Neil Coyle has gone to war with his own party after launching a stinging attack on bullies and online ‘trolls’ within Labour.
The Bermondsey and Old Southwark MP said he will stand up to “Tory Islamophobia, Lib Dem hypocrisy or antisemitism and bullying and the need to tackle it within Labour”, and has vowed he will not be silenced by his critics.
His comments come after a row over Elephant and Castle regeneration plans was stoked by new claims that hard-left Momentum supporters are ‘bullying’ centrists within the party.
A defiant Coyle said: “In three years as your MP I have sadly witnessed an explosion in online abuse and bullying as well as pockets of problems within the Labour Party itself.
“I will always stand up against racists and bullies wherever they appear.
“I hope I have shown, in the last three years, that I am prepared to stand up to my own Party if I think it is moving in the wrong direction, including voting against the whip if it is in local people’s interests.
“When Jo Cox and I wrote an article for the Guardian together we got a lot of online abuse.
“Shockingly, many men called her office to abuse her – and not one called me.
“Women politicians get far more abuse by email and online and social media platforms do not do enough to tackle this phenomenon.
“When I recently tweeted about bullying, my phone went into meltdown due to the ‘pile-on’ organised by left-wing commentators.
“I can ignore much of this as it is not from constituents – who will always be my priority.
“But it meant losing my phone for a day as the notifications prevented me from using it.
“This could prevent me communicating with people with urgent casework, or even with my own family.
“The trolls who commit this kind of organised harassment should grow up.
“I will not be silenced by any amount of trolling and will continue to speak out, whether against Tory Islamophobia, Lib Dem hypocrisy, or antisemitism and bullying and the need to tackle it within Labour.
“I know from my correspondence and discussions with constituents that I speak for the majority of local people and will continue to do so.”
Coyle’s allegations come in the wake of Southwark Council’s planning committee’s controversial approval of Delancey’s regeneration plans for the Elephant and Castle shopping centre on July 3, with a four-to-three margin with one abstention.
After Faraday Ward passed a motion rejecting the council’s decision and asking Sadiq Khan to step in to force the developers to improve their offer, Coyle took to twitter to accuse certain Labour councillors and online commentators of bullying councillors who had greenlit the plans.
In a strongly worded Tweet he wrote: “What a sad bunch of bullies. Shameful treatment of a white, working class woman Cllr. Understand planning, grow up, and stop your bullying.”
It was widely understood he was referring to Cllr Lorraine Lauder MBE, co-chair of Southwark’s planning committee, and ward councillor for Faraday, who voted in favour of the scheme while her fellow ward councillors are strongly opposed.
What a sad bunch of bullies. Shameful treatment of a white, working class woman cllr. Understand Planning, grow up, and stop your bullying. https://t.co/0W3X90PZYf
— Neil Coyle (@coyleneil) July 5, 2018
Critics of the scheme want the Greater London Authority to push the developers to increase the amount of social housing and do more to protect its bingo and bowling facilities.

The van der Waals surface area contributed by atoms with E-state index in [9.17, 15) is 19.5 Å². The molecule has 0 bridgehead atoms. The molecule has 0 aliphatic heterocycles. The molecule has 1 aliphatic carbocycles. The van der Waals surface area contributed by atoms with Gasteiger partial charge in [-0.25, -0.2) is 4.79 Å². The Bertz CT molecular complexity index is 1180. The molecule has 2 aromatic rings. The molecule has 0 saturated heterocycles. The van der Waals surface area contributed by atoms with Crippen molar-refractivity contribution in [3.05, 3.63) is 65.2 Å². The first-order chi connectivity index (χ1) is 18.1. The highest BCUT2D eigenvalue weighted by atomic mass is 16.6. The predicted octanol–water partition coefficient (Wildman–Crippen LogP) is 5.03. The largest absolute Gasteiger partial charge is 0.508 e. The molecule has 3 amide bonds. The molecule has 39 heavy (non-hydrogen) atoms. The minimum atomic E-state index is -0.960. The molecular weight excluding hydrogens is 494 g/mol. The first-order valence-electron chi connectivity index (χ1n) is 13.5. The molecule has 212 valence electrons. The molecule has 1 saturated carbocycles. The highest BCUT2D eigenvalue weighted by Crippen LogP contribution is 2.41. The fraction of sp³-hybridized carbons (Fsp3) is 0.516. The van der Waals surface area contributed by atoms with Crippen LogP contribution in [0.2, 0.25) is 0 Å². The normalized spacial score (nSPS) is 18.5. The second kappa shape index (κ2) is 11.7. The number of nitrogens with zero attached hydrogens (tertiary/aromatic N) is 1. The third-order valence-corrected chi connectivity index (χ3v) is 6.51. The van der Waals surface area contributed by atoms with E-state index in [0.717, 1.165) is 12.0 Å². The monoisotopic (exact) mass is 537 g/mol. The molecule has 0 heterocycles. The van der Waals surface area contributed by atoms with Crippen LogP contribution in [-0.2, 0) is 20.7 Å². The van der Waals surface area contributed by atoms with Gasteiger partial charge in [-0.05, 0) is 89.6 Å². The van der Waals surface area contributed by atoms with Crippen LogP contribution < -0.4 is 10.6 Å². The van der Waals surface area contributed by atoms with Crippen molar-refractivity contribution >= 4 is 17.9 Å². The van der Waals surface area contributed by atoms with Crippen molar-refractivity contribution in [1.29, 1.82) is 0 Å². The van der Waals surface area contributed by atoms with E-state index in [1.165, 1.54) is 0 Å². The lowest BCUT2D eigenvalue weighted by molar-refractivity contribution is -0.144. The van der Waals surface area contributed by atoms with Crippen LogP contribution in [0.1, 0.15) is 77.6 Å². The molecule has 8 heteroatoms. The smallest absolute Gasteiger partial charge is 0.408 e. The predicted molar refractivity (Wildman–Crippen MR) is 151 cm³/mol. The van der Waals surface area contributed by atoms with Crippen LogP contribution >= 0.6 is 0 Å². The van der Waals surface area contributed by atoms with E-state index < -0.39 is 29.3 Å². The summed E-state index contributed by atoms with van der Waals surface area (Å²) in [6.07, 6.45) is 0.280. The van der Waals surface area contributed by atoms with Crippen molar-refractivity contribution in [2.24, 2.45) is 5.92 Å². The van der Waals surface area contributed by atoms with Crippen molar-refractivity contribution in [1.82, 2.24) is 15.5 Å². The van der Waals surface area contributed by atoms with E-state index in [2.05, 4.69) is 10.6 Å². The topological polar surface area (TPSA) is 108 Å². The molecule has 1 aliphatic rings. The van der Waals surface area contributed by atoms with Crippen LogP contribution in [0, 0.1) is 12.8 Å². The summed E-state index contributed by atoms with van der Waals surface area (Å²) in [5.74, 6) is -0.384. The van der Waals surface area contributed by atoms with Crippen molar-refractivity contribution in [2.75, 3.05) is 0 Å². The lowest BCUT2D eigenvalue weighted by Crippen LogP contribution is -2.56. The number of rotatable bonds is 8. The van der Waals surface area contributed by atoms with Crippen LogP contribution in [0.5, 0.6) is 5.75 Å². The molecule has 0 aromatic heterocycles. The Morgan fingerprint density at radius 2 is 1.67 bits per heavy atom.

The motion has now been passed by Labour-run North Walworth, Faraday and Chaucer wards.
And, according to Southwark Momentum, the entire Camberwell and Peckham constituency branch of the party voted in favour the motion at last week’s AGM, with just two abstentions, and Dulwich and West Norwood Labour have also unanimously backed the motion.
In July 2017, the News reported 300 black and ethnic minority Labour Party members signed an open letter to ‘raise concerns’ about the deselection of Faraday Ward councillor Samantha Jury-Dada, a young, black, and LGBT woman.
Jury-Dada lost by just one vote to Jack Buck, who is now a councillor in the ward and vocal in his opposition to Delancey’s plans.
“I was hesitant because I did not want to endure another four years of the way I was being treated in my branch, despite numerous complaints,” she tweeted to her followers at the time.
Chris Bright, a spokesperson for Southwark Momentum, said he felt the wording in Coyle’s original tweet had been ‘unwise’, arguing: “Opposing a planning decision isn’t bullying’.
He told the News that although he could not comment on specific allegations, in general attacks on the Southwark group were ‘unfounded’, and based on political disagreements.
“There is obviously a right-wing press agenda to paint people on the left as hectoring and bullying,” he said.
“There is not much evidence of this in the group. Momentum are mostly people who knit their own yoghurt, so this stereotype bears no relation to reality.”
He says although no more than five councillors are Momentum members, several more are ‘generally aligned’ with the group’s principles and more are ‘shifting in that direction.’
“Now people are saying we can win elections on the left, and feel they can be more open with their leanings.
“There is a lot more opposition to the Elephant and Castle decision now than there would have been five years ago, as councillors feel more empowered to speak out.”
Last week a Labour spokesperson said it was the party’s policy not discuss whether or not allegations of bullying were received.